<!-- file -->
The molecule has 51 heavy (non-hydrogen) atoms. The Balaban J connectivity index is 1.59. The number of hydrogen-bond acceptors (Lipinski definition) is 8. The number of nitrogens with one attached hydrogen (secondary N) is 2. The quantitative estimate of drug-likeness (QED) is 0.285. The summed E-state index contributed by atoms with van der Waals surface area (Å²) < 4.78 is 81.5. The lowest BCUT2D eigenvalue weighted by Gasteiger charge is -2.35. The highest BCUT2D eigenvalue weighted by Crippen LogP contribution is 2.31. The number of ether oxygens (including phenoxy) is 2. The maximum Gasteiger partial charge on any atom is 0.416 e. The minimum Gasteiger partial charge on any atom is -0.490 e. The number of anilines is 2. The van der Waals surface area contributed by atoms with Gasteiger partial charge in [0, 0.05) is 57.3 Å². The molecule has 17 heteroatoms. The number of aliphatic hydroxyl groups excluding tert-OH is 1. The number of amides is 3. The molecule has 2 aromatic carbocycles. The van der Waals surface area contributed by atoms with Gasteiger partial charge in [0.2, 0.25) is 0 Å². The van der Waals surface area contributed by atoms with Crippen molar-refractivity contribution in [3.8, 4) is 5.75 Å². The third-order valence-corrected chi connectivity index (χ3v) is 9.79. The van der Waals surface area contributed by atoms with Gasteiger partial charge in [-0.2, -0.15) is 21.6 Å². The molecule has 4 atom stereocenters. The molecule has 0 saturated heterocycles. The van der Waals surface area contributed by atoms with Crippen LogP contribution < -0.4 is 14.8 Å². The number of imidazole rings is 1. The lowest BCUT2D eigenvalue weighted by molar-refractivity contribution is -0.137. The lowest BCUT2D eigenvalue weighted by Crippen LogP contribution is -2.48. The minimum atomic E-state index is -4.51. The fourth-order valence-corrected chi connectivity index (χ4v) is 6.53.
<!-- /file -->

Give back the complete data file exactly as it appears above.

The molecule has 51 heavy (non-hydrogen) atoms. The Balaban J connectivity index is 1.59. The number of hydrogen-bond acceptors (Lipinski definition) is 8. The number of nitrogens with one attached hydrogen (secondary N) is 2. The quantitative estimate of drug-likeness (QED) is 0.285. The summed E-state index contributed by atoms with van der Waals surface area (Å²) < 4.78 is 81.5. The lowest BCUT2D eigenvalue weighted by Gasteiger charge is -2.35. The highest BCUT2D eigenvalue weighted by Crippen LogP contribution is 2.31. The number of ether oxygens (including phenoxy) is 2. The maximum Gasteiger partial charge on any atom is 0.416 e. The minimum Gasteiger partial charge on any atom is -0.490 e. The number of anilines is 2. The van der Waals surface area contributed by atoms with Gasteiger partial charge in [0, 0.05) is 57.3 Å². The molecule has 17 heteroatoms. The number of aliphatic hydroxyl groups excluding tert-OH is 1. The number of amides is 3. The molecule has 2 aromatic carbocycles. The van der Waals surface area contributed by atoms with Gasteiger partial charge in [0.2, 0.25) is 0 Å². The van der Waals surface area contributed by atoms with Crippen molar-refractivity contribution in [3.8, 4) is 5.75 Å². The third-order valence-corrected chi connectivity index (χ3v) is 9.79. The van der Waals surface area contributed by atoms with Gasteiger partial charge in [-0.2, -0.15) is 21.6 Å². The molecule has 4 atom stereocenters. The molecule has 0 saturated heterocycles. The van der Waals surface area contributed by atoms with Crippen LogP contribution < -0.4 is 14.8 Å². The number of imidazole rings is 1. The lowest BCUT2D eigenvalue weighted by molar-refractivity contribution is -0.137. The lowest BCUT2D eigenvalue weighted by Crippen LogP contribution is -2.48. The minimum atomic E-state index is -4.51. The fourth-order valence-corrected chi connectivity index (χ4v) is 6.53.